Unity Version:

  • Unity 2015.6.0f3
  • Unity 2017.3.1f1
  • Unity 2018.1.5f1

Uses:

  • To Damage an enemy
  • To damage a group of enemies (like a grenade)
  • Moba Style Games
  • FPS Games
  • Projectile Type weapons (Pistols, Bow and Arrow, grenades, etc.)

Summary

I’ve seen a few different ways of how people send messages and apply damage to an enemy unity, or a structure. Typically most people, or tutorials that I’ve seen use Raycast, and Raycast hit. Which is normally fine, however, I wanted to instantiate an actual bullet for slower paced FPS games, games where a bullet dodging is possible, and a projectile actually makes contact w/ an object. It’s a bit intensive, however, it’s flexible enough to use in most games.

Now it can differ a bit depending on what type of projectile you’re using. A Bow and Arrow vs a Grenade. There’s physics, amount of targets to consider, and so on. However, this article will go over the base implementation of it, and give the general idea of how I at least tackled this problem, and how it can be used for things such as explosions, vs single target projectiles.

This is also used in the UYD Project.

  • NOTE: This is a base implementation, that’s meant to be modifiable to a degree. I Also recommend adding an object pooling system for your projectiles as well, as it’s not covered in this tutorial.

Setup

  • Scripts:
    • DamageSystem/DamageMessage.cs
    • DamageSystem/DamageMessenger.cs
    • DamageSystem/DamageListener.cs
    • DamageSystem/Events/CollisionEvent.cs
    • DamageSystem/Interfaces/IDamageMessenger.cs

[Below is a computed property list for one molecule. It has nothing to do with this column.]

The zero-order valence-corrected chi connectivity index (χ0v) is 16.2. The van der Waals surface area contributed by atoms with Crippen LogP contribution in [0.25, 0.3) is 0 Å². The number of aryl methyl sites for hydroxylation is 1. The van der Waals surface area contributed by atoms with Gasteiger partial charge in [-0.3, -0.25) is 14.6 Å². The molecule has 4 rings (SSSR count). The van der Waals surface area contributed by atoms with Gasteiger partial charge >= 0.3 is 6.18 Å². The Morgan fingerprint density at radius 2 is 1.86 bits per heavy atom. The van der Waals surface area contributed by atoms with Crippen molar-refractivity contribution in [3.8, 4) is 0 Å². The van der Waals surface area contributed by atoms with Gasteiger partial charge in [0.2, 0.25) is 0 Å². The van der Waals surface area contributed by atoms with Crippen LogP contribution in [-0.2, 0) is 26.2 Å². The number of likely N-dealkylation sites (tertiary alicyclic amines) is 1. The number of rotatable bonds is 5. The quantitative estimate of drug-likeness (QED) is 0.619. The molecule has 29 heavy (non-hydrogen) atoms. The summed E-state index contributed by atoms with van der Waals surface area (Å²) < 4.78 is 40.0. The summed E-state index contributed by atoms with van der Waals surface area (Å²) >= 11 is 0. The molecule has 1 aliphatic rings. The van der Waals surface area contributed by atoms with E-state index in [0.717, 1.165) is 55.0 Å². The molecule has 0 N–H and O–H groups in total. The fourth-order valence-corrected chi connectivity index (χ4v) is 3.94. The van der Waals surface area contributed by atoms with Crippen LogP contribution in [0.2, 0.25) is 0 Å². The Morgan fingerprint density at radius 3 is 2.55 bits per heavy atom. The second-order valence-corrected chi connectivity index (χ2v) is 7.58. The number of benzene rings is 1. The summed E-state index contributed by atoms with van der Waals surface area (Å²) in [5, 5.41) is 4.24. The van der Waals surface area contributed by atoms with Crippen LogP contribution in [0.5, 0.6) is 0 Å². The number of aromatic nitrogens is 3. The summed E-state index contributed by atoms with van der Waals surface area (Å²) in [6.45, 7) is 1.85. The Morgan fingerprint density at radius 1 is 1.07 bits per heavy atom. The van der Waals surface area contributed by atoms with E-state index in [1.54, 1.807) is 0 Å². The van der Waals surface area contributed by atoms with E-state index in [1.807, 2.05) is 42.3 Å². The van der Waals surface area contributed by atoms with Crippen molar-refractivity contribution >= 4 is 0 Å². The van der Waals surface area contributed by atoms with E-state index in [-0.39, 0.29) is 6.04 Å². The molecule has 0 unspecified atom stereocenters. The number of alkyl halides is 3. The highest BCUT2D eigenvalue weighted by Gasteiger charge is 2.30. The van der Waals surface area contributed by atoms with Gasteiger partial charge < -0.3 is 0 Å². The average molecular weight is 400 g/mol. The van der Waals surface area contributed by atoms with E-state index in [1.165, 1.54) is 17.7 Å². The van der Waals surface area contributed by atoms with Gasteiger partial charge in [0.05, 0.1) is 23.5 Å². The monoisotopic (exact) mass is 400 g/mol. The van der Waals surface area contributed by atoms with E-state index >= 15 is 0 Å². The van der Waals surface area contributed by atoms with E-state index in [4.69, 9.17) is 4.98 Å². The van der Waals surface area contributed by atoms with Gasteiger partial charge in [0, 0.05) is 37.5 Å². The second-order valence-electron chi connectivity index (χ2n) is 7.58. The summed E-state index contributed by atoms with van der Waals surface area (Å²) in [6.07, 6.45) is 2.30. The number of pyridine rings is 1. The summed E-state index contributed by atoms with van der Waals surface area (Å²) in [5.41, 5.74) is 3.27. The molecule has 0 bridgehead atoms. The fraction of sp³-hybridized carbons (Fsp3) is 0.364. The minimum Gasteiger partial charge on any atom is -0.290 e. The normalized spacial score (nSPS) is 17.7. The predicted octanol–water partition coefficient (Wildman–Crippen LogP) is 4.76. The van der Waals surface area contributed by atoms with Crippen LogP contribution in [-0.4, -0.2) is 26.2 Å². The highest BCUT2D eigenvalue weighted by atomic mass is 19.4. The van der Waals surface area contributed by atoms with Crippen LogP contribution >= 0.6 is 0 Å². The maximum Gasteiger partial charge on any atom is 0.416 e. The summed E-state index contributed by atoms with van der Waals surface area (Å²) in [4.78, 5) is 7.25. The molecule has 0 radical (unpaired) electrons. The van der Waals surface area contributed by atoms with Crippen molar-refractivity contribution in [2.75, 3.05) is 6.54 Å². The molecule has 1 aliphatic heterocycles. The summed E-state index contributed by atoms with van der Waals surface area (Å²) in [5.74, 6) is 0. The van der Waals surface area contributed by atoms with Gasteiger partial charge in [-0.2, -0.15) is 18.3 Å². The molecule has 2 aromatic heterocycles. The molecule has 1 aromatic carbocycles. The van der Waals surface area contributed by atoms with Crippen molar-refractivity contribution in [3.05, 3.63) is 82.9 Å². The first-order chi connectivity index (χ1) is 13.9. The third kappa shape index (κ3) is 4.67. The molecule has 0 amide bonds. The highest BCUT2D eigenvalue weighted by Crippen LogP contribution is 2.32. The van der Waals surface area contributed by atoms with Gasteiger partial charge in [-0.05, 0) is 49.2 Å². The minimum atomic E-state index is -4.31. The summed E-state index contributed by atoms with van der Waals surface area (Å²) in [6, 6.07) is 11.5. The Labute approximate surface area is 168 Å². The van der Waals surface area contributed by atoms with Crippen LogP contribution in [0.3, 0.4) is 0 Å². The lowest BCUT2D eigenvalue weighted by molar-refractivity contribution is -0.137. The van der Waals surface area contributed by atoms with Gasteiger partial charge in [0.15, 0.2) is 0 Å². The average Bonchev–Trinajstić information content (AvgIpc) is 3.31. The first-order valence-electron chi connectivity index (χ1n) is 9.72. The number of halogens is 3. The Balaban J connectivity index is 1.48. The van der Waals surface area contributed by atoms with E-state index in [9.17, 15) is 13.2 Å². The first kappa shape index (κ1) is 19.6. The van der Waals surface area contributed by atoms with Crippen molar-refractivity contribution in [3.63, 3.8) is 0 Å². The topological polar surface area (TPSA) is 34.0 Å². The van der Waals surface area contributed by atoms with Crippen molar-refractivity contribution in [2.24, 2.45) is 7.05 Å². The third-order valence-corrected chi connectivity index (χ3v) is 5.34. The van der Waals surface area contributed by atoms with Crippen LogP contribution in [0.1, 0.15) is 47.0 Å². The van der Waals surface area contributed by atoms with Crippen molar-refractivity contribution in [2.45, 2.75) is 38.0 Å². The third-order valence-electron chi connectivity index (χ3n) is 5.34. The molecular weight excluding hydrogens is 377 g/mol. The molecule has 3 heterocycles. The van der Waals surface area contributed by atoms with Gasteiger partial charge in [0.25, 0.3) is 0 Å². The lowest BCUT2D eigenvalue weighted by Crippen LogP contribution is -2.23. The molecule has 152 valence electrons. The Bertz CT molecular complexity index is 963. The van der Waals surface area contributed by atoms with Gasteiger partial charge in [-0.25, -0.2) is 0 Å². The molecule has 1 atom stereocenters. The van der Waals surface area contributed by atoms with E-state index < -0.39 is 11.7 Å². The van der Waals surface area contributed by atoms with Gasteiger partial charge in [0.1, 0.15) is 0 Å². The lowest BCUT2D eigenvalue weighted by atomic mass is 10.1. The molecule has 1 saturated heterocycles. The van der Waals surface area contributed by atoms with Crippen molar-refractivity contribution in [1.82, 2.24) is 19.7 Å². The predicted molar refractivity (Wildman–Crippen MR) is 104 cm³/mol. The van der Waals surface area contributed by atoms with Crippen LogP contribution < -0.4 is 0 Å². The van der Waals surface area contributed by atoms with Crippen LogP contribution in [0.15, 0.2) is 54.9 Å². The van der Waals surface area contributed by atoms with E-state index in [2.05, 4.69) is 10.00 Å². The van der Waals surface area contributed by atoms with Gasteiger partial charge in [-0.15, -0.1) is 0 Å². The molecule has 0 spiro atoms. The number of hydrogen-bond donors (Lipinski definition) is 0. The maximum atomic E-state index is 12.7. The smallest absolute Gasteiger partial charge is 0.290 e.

• DamageSystem/Interfaces/IDamageListener.cs
    • DamageSystem/Interfaces/IDamageDistributor.cs
  • DamageSystem/Interfaces/ICollisionCollider.cs

Diagram & Process:

Diagram

The Goal is to add a sort of DamageMessage that can only be sent by a DamageMessanger and will collide with any object that contains a DamageListener. The cool thing here is that any object that it collides with, can be destructable in some way or form.

The problem however, is that if the colliding object does not have a DamageListener, the object will just float in space. So the DamageMessage component would need a default “… if it colliders with something, self destruct”.

Name(Type)

Description

IDamageMessage

Simply the payload information, or the ‘message’ you want to send to the target. (damage, the owner information, etc.)

IDamageMessenger

The object delivering the message (Bullet, Arrow, projectile, etc.)

IDamageListener

A Destructable object. Something that can take damage.

Now, there is also a point that states TriggerCollider. This may need to be adjustable depending on your needs. For instance, I needed to adjust using a OnCollisionEnter method to get the contactPoints for Instantiating Bullet holes. What this means is I needed the coordinates of (x,y,z) to spawn the bullet hole in the appropriate space. Otherwise, a couple box colliders should be enough to get the job done.


Interface Code

The Interface code is meant to be simple, just covering the necessities that is needed.

IDamageMessenger:

public interace IDamageMessenger
{
   DamageMessage damageMessage { get; set; }
   void DestroyObject();
}

The Damage Messenger simply holds the DamageMessage you want to send.

DamageMessenger:

public abstract class DamageMessenger : SerializedMonoBehaviour, IDamageMessenger 
{
   //[Serializable]
     [OdinSerialize]
     public DamageMessage damageMessage { get; set; }

     public virtual void Reset()
     {
         damageMessage = new DamageMessage();
     }

     public virtual void Awake()
     {
         if (damageMessage == null)
             damageMessage = new DamageMessage();
     }

     public virtual void DestroyObject()
     {
         this.DestroyObject();
     }
}

DamageMessage:

[System.Serializable]
public class DamageMessage
{
    public GameObject sender;

    public uint damageAmount;
}